The Man in the Arena

It is not the critic who counts; not the man who points out how the strong man stumbles, or where the doer of deeds could have done them better. The credit belongs to the man who is actually in the arena, whose face is marred by dust and sweat and blood; who strives valiantly; who errs, who comes short again and again, because there is no effort without error and shortcoming; but who does actually strive to do the deeds; who knows great enthusiasms, the great devotions; who spends himself in a worthy cause; who at the best knows in the end the triumph of high achievement, and who at the worst, if he fails, at least fails while daring greatly, so that his place shall never be with those cold and timid souls who neither know victory nor defeat.

—Theodore Roosevelt, “The Man in the Arena,” from a speech entitled “Citizenship in a Republic” delivered at the Sorbonne, 23 April 1910.

Fighting words there, Teddy. There’s an obvious tension between these lines and the tone of many posts on this blog. I am often a critic, and rarely go overboard for particular causes. It sounds inspiring, of course, but when you think about it, the chivalrous attitude one sees in TR and his European contemporaries rubs thin. After all, it’s exactly what kicked off the First World War just a few years later. It drips of hubris. It carried with it the seeds of its own destruction, breeding resentment and fueling the collapse of the old world order. And while I think there are obvious things to admire in Teddy’s politics, whether he knew it or not, his machismo and controlling demeanor contributed quite a bit to America’s imperial ambitions and gradual centralization. It’s the blustering bravado of a man who can’t accept the fact that there’s a dark side to everything, even in the seemingly most enlightened projects. It turns life into a roller coaster of victories and defeats, a bipolarity ill-befitting of anyone just trying to get by.

And yet, despite that withering dismissal, I’m still on board with TR. My favorite people are those who are in the arena: the star athlete, the charismatic leader, the far-reaching visionary. It’s not that I can’t enjoy the company of other critics, but after a while that life wears thin, and it’s not uncommon to find people using cynical detachment as a cheap excuse for not doing anything. Just as wholesale commitment to life in the arena fails to provide any perspective, so too does a life that never enters it come up short. Call it ambition, eros, transcendence, whatever you like: cynical detachment alone denies an unavoidable part of human nature that we cannot suppress or wish away.

All this talk of arenas reminded me of a David Brooks column that is now several years old, but has stuck with me ever since I first read it. Here it is—and to my pleasant surprise, upon rereading it, I found it was based around All Things Shining, a book that I read last spring, and blogged about here and here. Anyway, Brooks’ point is that, in the modern world—and especially for those of us who struggle with religious truth—it can be hard to find transcendent, unified meaning in the universe. Instead, we have to look for it in the fleeting moments of daily life, and in communion with other people in those institutions that bind us together. That is, in arenas.

This is pretty much how I’ve lived for the past few years. I’ve outsourced much of my emotion to, in Brooks’ words, “activities often dismissed as mere diversions [that] are actually central.” I am, obviously, a big sports fan, and use that as a main channel. I also get the “wooshing” sensation in plenty of other places—in nature, in the company of family and good friends, and so on. Most of my pleasures and ambitions are not all that grandiose, and I intend to keep it that way.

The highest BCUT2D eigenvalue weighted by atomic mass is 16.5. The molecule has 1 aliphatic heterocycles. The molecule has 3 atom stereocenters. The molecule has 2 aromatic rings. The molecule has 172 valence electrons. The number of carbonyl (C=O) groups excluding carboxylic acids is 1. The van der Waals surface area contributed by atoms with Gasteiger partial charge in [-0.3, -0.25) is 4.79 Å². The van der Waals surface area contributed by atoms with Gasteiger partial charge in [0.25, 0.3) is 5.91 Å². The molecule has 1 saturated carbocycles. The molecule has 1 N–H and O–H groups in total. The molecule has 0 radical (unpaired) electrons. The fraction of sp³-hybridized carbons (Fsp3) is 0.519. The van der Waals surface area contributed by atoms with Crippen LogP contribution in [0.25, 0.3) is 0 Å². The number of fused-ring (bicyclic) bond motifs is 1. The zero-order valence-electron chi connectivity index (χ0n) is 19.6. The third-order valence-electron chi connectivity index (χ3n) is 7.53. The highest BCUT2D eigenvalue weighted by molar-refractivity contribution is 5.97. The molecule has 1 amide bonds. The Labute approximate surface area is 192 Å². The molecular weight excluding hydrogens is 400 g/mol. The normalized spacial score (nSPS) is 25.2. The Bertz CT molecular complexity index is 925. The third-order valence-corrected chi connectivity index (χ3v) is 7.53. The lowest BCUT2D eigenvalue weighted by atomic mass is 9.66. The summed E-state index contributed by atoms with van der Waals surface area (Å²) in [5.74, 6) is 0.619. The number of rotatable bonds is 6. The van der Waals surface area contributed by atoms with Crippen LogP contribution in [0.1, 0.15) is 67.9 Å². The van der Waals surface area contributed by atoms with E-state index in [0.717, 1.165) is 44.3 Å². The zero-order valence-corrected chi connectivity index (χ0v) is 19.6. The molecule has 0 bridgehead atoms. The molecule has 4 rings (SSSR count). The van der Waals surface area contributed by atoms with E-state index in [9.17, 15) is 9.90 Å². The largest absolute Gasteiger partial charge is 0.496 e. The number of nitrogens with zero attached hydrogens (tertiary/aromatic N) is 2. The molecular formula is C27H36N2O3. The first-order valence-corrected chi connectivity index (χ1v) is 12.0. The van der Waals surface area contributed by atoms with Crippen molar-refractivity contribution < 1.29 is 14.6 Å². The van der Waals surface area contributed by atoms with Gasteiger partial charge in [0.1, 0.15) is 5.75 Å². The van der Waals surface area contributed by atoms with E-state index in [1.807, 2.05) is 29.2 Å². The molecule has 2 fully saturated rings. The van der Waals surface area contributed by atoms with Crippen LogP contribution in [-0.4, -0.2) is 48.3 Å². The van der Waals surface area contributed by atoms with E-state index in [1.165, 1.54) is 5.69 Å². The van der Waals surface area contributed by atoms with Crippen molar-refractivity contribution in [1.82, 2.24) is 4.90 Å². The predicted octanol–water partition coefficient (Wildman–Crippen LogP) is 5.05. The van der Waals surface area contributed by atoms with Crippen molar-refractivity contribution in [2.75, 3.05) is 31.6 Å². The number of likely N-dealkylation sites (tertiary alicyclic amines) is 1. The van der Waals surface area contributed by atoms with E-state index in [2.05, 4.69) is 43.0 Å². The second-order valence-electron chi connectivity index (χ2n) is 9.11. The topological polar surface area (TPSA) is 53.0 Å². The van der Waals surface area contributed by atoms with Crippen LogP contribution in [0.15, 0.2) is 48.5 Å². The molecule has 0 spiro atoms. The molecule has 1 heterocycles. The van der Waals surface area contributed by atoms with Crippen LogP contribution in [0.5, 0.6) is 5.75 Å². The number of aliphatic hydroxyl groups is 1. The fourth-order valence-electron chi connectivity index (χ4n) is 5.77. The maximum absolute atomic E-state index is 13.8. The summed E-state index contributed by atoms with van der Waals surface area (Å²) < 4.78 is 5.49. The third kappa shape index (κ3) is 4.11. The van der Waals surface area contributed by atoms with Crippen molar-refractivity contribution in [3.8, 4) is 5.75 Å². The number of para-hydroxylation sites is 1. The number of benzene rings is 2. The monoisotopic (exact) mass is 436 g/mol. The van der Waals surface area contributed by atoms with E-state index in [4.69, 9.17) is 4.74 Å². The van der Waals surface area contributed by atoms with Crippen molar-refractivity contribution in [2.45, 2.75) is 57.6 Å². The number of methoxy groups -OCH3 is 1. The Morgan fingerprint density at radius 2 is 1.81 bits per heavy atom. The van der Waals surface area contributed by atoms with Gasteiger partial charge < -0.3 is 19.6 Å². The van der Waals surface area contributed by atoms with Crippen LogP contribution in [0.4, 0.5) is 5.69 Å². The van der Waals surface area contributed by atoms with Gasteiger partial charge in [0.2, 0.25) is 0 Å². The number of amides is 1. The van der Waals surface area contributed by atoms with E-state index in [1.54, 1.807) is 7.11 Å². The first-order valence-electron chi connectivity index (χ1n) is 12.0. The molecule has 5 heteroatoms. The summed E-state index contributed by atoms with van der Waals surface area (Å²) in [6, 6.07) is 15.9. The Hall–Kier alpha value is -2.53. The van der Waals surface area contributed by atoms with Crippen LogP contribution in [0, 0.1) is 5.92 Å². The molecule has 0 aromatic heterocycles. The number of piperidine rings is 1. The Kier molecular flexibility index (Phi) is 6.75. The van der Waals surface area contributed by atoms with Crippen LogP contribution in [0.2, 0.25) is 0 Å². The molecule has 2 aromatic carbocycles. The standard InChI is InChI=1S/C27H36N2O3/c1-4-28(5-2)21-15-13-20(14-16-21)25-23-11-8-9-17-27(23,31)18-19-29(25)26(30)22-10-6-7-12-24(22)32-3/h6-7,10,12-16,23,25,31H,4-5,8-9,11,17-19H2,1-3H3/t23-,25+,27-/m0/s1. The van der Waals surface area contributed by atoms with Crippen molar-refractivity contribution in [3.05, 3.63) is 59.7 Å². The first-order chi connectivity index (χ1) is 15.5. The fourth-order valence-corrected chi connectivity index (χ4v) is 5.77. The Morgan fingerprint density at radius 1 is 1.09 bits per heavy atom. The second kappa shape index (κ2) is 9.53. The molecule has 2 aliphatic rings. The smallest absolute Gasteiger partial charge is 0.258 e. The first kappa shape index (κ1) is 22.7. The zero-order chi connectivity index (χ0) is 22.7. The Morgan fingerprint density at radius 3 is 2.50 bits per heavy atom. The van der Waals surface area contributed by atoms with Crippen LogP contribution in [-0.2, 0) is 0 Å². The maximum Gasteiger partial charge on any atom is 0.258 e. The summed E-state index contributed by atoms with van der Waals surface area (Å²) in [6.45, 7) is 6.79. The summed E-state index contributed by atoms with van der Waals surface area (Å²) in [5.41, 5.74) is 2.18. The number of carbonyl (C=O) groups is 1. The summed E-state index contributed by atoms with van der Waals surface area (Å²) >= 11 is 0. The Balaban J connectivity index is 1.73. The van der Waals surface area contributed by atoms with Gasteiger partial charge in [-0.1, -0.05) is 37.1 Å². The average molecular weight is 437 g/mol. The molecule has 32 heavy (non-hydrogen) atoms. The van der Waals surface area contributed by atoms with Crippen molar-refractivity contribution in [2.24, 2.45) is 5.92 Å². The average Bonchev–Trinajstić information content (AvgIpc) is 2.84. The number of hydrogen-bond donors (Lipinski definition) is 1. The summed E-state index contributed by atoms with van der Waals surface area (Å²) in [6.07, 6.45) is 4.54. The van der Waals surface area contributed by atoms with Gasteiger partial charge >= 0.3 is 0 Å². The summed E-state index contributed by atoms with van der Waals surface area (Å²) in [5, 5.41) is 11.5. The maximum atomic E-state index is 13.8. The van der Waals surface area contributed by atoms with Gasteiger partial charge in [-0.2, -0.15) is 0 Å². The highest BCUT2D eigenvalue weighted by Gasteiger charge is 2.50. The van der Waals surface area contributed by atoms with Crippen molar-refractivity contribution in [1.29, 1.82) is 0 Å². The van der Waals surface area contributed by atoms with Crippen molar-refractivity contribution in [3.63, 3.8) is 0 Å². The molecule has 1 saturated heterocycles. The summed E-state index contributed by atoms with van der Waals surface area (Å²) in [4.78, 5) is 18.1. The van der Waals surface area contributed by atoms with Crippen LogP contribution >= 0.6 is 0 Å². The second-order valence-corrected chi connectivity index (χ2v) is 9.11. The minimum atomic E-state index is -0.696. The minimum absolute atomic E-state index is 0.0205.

Politics, however, occupies a somewhat more complicated place. Most of those other things I get swept up in have no vast consequences, but as Brooks writes, the excitement of politics offers no “satisfying basis upon which to distinguish the whooshing some people felt at civil rights rallies from the whooshing others felt at Nazi rallies.” Lives and livelihoods are at stake here, and anyone who thinks deeply about these things probably fears becoming too partisan, since they know that virtually all political platforms oversimplify. From there, it’s not too big of a leap to head into political ambivalence. It’s all too complicated, too distant; why bother?

Since the moment some three and a half years ago when I realized my happiness is not tied to politics, I’ve reveled in the resultant freedom. Yet somehow, I can’t tear my eyes away. I play the detached observer, parsing the rhetoric and shaking my head at all these yelling and screaming politicians, sometimes letting an emotional outburst or two slip through. I couldn’t retreat, even though part of me wanted to do so completely. I’ve re-focused my energy on the areas I can have an influence, and I’m still motivated by a sense of duty; perhaps the word “stewardship” would be an apt one for the compulsion I feel toward political action. I plan to have kids some day, after all, and I want them to inherit a world—or, at least, one corner of it—that is worth inhabiting. So long as I’m a part of this world, I can’t get rid of that pull, no matter how much I claim disinterest.

I say all of this because I am re-entering the arena right now, after a fashion: an old college friend has asked me to reprise my role as his PR man, this time on a campaign he’s managing for a school board candidate in Phoenix. It’s hardly a daring leap into the gladiatorial ring, and my decision was driven more by loyalty than by an ideological commitment to a cause; I haven’t met the candidate yet, and will be doing my work from 1800 miles away. I’m intrigued by the situation in Phoenix, but I’m at some remove from it all, too.

Clearly, this isn’t a rush into the center of the arena. I could probably get there if I put everything I had into it, but instead, I’ve slowly come to accept that I am better suited for being the guy behind the scenes. I may point out where the strong man stumbles, but I don’t do it out of spite; I do it because I don’t want to see him make that same mistake again. I want to make sure he doesn’t become blinded by all the dust and blood and forget what it is he’s fighting for, or how to conduct himself while doing so. And if he needs to lose a battle to win a war, I want to be there to talk him through it. Why would anyone enter the arena if he doesn’t have someone behind him?

There needs to be a bridge between the arena and the world beyond it. What I aim for is balance, or a smooth cycle between two poles, both essential, but incomplete on their own. When one finds that perspective, it’s not too hard to see that all things really are shining.